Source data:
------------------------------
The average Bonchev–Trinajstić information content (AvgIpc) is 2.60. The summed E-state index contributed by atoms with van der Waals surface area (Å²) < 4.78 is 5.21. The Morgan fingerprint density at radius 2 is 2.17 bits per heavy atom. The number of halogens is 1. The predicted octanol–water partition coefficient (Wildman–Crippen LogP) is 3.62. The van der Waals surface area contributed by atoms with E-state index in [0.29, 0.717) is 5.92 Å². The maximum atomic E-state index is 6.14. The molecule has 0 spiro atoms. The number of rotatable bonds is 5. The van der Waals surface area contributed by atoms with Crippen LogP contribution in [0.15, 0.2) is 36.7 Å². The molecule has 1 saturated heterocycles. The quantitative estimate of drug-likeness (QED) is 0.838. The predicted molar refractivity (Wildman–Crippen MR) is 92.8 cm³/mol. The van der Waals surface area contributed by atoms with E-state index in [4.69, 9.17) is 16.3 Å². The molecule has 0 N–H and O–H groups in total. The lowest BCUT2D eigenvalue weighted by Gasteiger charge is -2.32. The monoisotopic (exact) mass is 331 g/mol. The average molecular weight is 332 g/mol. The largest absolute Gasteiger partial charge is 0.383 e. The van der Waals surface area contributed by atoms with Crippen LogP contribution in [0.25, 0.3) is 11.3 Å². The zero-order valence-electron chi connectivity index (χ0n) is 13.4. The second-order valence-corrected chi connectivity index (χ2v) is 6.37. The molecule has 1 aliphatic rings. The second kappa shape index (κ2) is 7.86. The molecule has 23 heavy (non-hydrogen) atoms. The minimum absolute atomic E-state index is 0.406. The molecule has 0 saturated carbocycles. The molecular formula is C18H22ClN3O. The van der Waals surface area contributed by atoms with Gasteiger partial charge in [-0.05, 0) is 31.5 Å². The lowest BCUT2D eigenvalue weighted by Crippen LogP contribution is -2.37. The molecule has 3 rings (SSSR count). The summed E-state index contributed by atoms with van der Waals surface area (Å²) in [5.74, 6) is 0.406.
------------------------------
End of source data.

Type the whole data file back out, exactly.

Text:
The average Bonchev–Trinajstić information content (AvgIpc) is 2.60. The summed E-state index contributed by atoms with van der Waals surface area (Å²) < 4.78 is 5.21. The Morgan fingerprint density at radius 2 is 2.17 bits per heavy atom. The number of halogens is 1. The predicted octanol–water partition coefficient (Wildman–Crippen LogP) is 3.62. The van der Waals surface area contributed by atoms with E-state index in [0.29, 0.717) is 5.92 Å². The maximum atomic E-state index is 6.14. The molecule has 0 spiro atoms. The number of rotatable bonds is 5. The van der Waals surface area contributed by atoms with Crippen LogP contribution in [0.15, 0.2) is 36.7 Å². The molecule has 1 saturated heterocycles. The quantitative estimate of drug-likeness (QED) is 0.838. The predicted molar refractivity (Wildman–Crippen MR) is 92.8 cm³/mol. The van der Waals surface area contributed by atoms with E-state index in [4.69, 9.17) is 16.3 Å². The molecule has 0 N–H and O–H groups in total. The lowest BCUT2D eigenvalue weighted by Gasteiger charge is -2.32. The monoisotopic (exact) mass is 331 g/mol. The average molecular weight is 332 g/mol. The largest absolute Gasteiger partial charge is 0.383 e. The van der Waals surface area contributed by atoms with Crippen LogP contribution in [0.25, 0.3) is 11.3 Å². The zero-order valence-electron chi connectivity index (χ0n) is 13.4. The second-order valence-corrected chi connectivity index (χ2v) is 6.37. The molecule has 1 aliphatic rings. The second kappa shape index (κ2) is 7.86. The molecule has 23 heavy (non-hydrogen) atoms. The minimum absolute atomic E-state index is 0.406. The molecule has 0 saturated carbocycles. The molecular formula is C18H22ClN3O. The van der Waals surface area contributed by atoms with Gasteiger partial charge in [-0.05, 0) is 31.5 Å². The lowest BCUT2D eigenvalue weighted by Crippen LogP contribution is -2.37. The molecule has 3 rings (SSSR count). The summed E-state index contributed by atoms with van der Waals surface area (Å²) in [5.74, 6) is 0.406.